The Point of Inquiry Weekly Wrap-up: Jared Diamond
May 14, 2013
On last week's very special Point of Inquiry, co-hosts Chris Mooney and Indre Viskontas teamed up to interview Pulitzer prize-winning author and UCLA professor of geography Jared Diamond. Dr. Diamond is perhaps best known for his 1997 popular science book, 'Guns, Germs and Steel', an expansive look at the influence of environment and technology in shaping the rise of civilizations.
Now with the release of his new work, 'The World Until Yesterday: What Can We Learn from Traditional Societies?', Diamond sat down with the POI team to delve into some of the finer points and controversies of his book, a look back at the variety of past hunter-gatherer societies and the implications they hold for our world today.
From crib-bilingualism to the role of religion in nearly every society, here are some highlights.
- On being asked by Chris why some researchers look to downplay the prevalence of violence in hunter-gatherer societies of the past, as well as their present-day counterparts:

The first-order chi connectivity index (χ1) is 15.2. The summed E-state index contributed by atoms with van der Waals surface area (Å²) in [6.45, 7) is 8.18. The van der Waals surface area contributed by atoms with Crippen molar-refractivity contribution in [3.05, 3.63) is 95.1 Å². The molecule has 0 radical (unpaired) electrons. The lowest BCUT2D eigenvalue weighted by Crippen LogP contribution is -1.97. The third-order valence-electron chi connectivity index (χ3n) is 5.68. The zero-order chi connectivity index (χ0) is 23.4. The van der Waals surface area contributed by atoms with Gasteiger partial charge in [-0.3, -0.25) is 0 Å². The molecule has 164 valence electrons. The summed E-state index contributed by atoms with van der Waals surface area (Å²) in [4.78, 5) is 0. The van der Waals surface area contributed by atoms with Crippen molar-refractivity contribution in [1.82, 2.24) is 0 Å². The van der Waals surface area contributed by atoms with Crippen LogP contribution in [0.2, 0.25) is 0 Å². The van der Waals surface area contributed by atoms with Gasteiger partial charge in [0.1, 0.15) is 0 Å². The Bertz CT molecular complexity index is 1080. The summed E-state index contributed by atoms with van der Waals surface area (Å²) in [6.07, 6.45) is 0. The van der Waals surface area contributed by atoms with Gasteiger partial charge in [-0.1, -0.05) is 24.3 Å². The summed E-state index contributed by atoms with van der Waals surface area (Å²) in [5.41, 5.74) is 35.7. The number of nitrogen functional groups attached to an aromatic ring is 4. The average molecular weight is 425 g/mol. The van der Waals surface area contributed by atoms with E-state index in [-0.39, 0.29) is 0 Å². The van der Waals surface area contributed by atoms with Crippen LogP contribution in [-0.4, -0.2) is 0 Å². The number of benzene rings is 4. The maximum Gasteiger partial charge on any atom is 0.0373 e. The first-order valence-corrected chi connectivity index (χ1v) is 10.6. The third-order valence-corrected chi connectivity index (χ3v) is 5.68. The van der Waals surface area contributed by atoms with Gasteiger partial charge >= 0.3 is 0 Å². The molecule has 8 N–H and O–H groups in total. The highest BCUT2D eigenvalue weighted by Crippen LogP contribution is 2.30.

"Their concern is that if it comes out that traditional people are violent, then that will be used as an excuse by some governments to dispossess the traditional people, take them off the land because they're violent. Well, the real reason for not mistreating traditional people is an ethical reason. That you shouldn't mistreat any people. The reason is not that they're supposedly peaceful."
- Why some traditional practices like on-demand breastfeeding don't need to be co-opted by our modern world:
"My wife is a clinical psychologist. It's inappropriate for my wife to breastfeed on demand in front of her patients, while she was breastfeeding. So one has to make compromises and adopt those things that fit into our society."
- And last but certainly not least, the stupidest question to ask a religious believer:
"Let's be clear here, if we're being listened to by a religious person, who believes in a religion. To say to a religious person, 'Why does religion exist?' is the stupidest question imaginable. Because the person will answer, 'Religion exists because it's true!' Why do we believe in God? Because there really is God, so of course we're gonna believe in God.'"
Of course, there's plenty more juicy tidbits to catch during the full episode, available both as a mp3 and on YouTube.
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